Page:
[tip:perf/core] perf intel-pt: Document IPC usage
From: tip-bot for Adrian Hunter
Date: Mon Jun 17 2019 - 15:09:59 EST
Author: Adrian Hunter <adrian.hunter@xxxxxxxxx>
AuthorDate: Mon, 20 May 2019 14:37:18 +0300
Committer: Arnaldo Carvalho de Melo <acme@xxxxxxxxxx>
CommitDate: Wed, 5 Jun 2019 09:47:57 -0300
perf intel-pt: Document IPC usage
Add brief documentation about instructions-per-cycle (IPC) information
derived from Intel PT.
Signed-off-by: Adrian Hunter <adrian.hunter@xxxxxxxxx>
Cc: Jiri Olsa <jolsa@xxxxxxxxxx>
Signed-off-by: Arnaldo Carvalho de Melo <acme@xxxxxxxxxx>
tools/perf/Documentation/intel-pt.txt | 30 ++++++++++++++++++++++++++++++
1 file changed, 30 insertions(+)
diff --git a/tools/perf/Documentation/intel-pt.txt b/tools/perf/Documentation/intel-pt.txt
index 60d99e5e7921..50c5b60101bd 100644
@@ -103,6 +103,36 @@ The flags are "bcrosyiABEx" which stand for branch, call, return, conditional,
system, asynchronous, interrupt, transaction abort, trace begin, trace end, and
in transaction, respectively.
+Another interesting field that is not printed by default is 'ipc' which can be
+displayed as follows:
+ perf script --itrace=be -F+ipc
+There are two ways that instructions-per-cycle (IPC) can be calculated depending
+on the recording.
+If the 'cyc' config term (see config terms section below) was used, then IPC is
+calculated using the cycle count from CYC packets, otherwise MTC packets are
+used - refer to the 'mtc' config term. When MTC is used, however, the values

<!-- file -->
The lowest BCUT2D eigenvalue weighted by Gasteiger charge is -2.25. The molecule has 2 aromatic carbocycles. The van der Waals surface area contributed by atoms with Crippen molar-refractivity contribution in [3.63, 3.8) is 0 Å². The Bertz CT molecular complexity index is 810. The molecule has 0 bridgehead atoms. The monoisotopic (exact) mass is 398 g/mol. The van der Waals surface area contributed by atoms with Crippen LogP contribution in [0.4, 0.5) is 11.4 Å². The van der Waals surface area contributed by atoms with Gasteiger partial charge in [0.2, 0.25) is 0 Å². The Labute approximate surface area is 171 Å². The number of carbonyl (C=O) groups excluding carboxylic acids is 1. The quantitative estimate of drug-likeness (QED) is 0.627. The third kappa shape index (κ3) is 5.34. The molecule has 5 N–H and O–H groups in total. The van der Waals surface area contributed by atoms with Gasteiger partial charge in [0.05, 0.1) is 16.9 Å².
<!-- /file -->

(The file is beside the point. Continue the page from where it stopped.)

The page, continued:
+are less accurate because the timing is less accurate.
+Because Intel PT does not update the cycle count on every branch or instruction,
+the values will often be zero. When there are values, they will be the number
+of instructions and number of cycles since the last update, and thus represent
+the average IPC since the last IPC for that event type. Note IPC for "branches"
+events is calculated separately from IPC for "instructions" events.
+Also note that the IPC instruction count may or may not include the current
+instruction. If the cycle count is associated with an asynchronous branch
+(e.g. page fault or interrupt), then the instruction count does not include the
+current instruction, otherwise it does. That is consistent with whether or not
+that instruction has retired when the cycle count is updated.
+Another note, in the case of "branches" events, non-taken branches are not
+presently sampled, so IPC values for them do not appear e.g. a CYC packet with a
+TNT packet that starts with a non-taken branch. To see every possible IPC
+value, "instructions" events can be used e.g. --itrace=i0ns
While it is possible to create scripts to analyze the data, an alternative
approach is available to export the data to a sqlite or postgresql database.
Refer to script export-to-sqlite.py or export-to-postgresql.py for more details,